Refeeding in anorexia nervosa: increased safety and efficiency through understanding the pathophysiology of protein calorie malnutrition


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Abstract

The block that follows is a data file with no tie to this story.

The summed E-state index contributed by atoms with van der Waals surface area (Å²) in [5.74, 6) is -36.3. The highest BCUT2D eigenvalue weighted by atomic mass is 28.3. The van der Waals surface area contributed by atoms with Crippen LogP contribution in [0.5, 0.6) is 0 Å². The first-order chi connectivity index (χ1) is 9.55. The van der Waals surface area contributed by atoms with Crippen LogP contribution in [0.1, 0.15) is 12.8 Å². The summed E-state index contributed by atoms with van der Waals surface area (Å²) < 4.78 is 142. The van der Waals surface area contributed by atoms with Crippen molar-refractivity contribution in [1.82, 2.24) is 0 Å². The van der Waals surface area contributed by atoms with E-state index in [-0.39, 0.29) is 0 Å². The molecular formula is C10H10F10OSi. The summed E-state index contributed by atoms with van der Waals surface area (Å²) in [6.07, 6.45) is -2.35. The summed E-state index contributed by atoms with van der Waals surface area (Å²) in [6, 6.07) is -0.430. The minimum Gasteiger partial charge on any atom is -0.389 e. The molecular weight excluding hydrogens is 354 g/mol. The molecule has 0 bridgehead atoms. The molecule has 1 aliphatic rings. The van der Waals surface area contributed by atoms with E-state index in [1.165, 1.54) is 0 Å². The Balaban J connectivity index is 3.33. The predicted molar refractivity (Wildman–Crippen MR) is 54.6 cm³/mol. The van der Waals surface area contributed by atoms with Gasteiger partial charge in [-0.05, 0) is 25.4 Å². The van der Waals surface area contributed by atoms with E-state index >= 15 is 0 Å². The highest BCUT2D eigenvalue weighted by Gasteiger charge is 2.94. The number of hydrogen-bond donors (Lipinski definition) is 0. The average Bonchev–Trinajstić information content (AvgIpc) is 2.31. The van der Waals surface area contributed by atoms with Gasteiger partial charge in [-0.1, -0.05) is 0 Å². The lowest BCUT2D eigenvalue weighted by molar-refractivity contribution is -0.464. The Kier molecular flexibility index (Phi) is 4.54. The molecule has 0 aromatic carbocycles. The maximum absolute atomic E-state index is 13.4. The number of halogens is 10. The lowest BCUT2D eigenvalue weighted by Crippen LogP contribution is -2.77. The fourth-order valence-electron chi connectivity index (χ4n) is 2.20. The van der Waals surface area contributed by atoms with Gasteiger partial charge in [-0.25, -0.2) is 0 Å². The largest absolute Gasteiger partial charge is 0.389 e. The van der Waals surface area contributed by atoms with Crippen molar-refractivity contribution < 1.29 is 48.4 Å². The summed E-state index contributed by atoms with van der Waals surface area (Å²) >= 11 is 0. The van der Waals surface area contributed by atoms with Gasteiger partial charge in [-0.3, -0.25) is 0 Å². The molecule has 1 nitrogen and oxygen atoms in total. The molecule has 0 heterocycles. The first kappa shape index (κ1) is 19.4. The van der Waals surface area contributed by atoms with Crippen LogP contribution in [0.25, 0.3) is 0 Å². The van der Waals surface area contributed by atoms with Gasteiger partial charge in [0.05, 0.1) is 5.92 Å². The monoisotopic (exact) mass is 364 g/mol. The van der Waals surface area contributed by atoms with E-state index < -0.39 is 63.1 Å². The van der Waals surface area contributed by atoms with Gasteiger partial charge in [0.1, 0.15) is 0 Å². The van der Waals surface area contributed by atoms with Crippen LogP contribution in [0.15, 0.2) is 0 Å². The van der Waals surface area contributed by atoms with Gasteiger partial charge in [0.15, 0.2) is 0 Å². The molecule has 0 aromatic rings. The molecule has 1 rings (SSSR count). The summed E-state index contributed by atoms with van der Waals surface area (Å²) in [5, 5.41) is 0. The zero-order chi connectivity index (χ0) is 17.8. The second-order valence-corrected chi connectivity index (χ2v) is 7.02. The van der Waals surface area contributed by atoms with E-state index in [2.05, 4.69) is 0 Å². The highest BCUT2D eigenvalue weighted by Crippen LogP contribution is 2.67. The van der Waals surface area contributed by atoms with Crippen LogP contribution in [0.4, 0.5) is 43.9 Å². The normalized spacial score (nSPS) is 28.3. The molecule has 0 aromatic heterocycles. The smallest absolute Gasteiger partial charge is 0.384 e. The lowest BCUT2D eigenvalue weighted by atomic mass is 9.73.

Purpose of reviewThis paper reviews recent publications about the physiology associated with adaptation to malnutrition and refeeding (including the refeeding syndrome) and clinical outcomes of refeeding paradigms.Recent findingsA number of recent reviews and original publications have highlighted important differences from the assumptions underpinning the current refeeding guidelines for patients with anorexia nervosa. The notion of ‘starting low and going slow’ with the prescription of daily calories seems unlikely to be important in preventing refeeding syndrome. Recent publications suggest this approach does not necessarily add to safety in the refeeding process but rather the contrary. It typically results in weight loss and protracts hospitalization and nutritional recovery. Rather, the composition of macronutrients, in particular avoiding a high proportion of calories from carbohydrates, appears to be more important than the absolute number of calories. The means of initial refeeding appears increasingly important in this process, particularly following descriptions of postprandial hypoglycemia.SummaryThe study supports a review of the current guidelines. Evidence for the use of continuous feeding strategies with less than 40% of calories from carbohydrates is presented. This approach has important implications for the prevention of the refeeding syndrome as well as the safety and efficiency with which refeeding may occur for children and adolescents with anorexia nervosa in hospital.

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